lobbel

03-06-2012, 12:37 AM

Hello,

I guess a lot of you people know about the awesome GLM math library. I've a question about the matrix to quaternion conversion. I tried out several "tutorials" and code snippets from the net for matrix to quaternion conversion. There's is a different between the signs of the quaterion created by GLM and by the tutorials / code snippets. The numbers it self are equal. But when I transpose the matrix and did the conversion again, the quaternion created by the code from the net delivered exactly the same results like the GLM (correct signs and numbers).

Although GLM is mostely used for GLM it uses a row major alignment for the matrices and not the column major used by opengl. Of course you can change that with GLM but the default setting is row major.

When I had a look at the GLM conversion code I saw some differences in the calculation

internet code snippet

qw = 0.25 * S;

qx = (m21 - m12) / S;

qy = (m02 - m20) / S;

qz = (m10 - m01) / S;

...and in GLM it looks like

qw = 0.25 * S;

qx = (m12 - m21) / S;

qy = (m20 - m02) / S;

qz = (m01 - m10) / S;

What is the correct way for OpenGL that uses the right handed coordinate system ?

regards,

lobbel

I guess a lot of you people know about the awesome GLM math library. I've a question about the matrix to quaternion conversion. I tried out several "tutorials" and code snippets from the net for matrix to quaternion conversion. There's is a different between the signs of the quaterion created by GLM and by the tutorials / code snippets. The numbers it self are equal. But when I transpose the matrix and did the conversion again, the quaternion created by the code from the net delivered exactly the same results like the GLM (correct signs and numbers).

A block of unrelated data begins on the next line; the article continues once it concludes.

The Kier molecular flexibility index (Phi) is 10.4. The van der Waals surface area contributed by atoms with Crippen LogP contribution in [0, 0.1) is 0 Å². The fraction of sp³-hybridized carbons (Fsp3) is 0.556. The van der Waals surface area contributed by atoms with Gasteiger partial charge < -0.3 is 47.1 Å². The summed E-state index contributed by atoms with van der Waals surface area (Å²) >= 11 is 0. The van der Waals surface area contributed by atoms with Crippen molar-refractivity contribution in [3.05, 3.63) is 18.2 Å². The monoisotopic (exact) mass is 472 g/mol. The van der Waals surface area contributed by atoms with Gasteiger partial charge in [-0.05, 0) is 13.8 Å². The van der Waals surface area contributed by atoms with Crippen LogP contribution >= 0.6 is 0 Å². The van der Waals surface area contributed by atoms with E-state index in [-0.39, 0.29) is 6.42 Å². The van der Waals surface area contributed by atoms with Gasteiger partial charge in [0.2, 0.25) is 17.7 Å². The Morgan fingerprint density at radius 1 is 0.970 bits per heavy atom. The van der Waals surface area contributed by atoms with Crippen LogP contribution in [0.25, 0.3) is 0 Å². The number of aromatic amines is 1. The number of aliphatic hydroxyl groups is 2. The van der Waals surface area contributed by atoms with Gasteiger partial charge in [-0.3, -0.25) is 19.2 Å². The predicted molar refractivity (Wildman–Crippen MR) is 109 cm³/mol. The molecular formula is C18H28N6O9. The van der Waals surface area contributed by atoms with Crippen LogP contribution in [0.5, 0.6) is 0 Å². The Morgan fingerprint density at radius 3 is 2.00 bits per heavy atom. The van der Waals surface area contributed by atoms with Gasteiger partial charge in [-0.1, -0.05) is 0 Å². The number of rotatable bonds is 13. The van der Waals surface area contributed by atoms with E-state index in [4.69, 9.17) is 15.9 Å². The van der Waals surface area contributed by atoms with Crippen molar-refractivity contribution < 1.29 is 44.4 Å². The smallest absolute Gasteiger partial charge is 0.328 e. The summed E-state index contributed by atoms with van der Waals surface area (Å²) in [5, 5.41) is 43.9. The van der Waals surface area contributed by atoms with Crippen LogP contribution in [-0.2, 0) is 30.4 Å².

Although GLM is mostely used for GLM it uses a row major alignment for the matrices and not the column major used by opengl. Of course you can change that with GLM but the default setting is row major.

When I had a look at the GLM conversion code I saw some differences in the calculation

internet code snippet

qw = 0.25 * S;

qx = (m21 - m12) / S;

qy = (m02 - m20) / S;

qz = (m10 - m01) / S;

...and in GLM it looks like

qw = 0.25 * S;

qx = (m12 - m21) / S;

qy = (m20 - m02) / S;

qz = (m01 - m10) / S;

What is the correct way for OpenGL that uses the right handed coordinate system ?

regards,

lobbel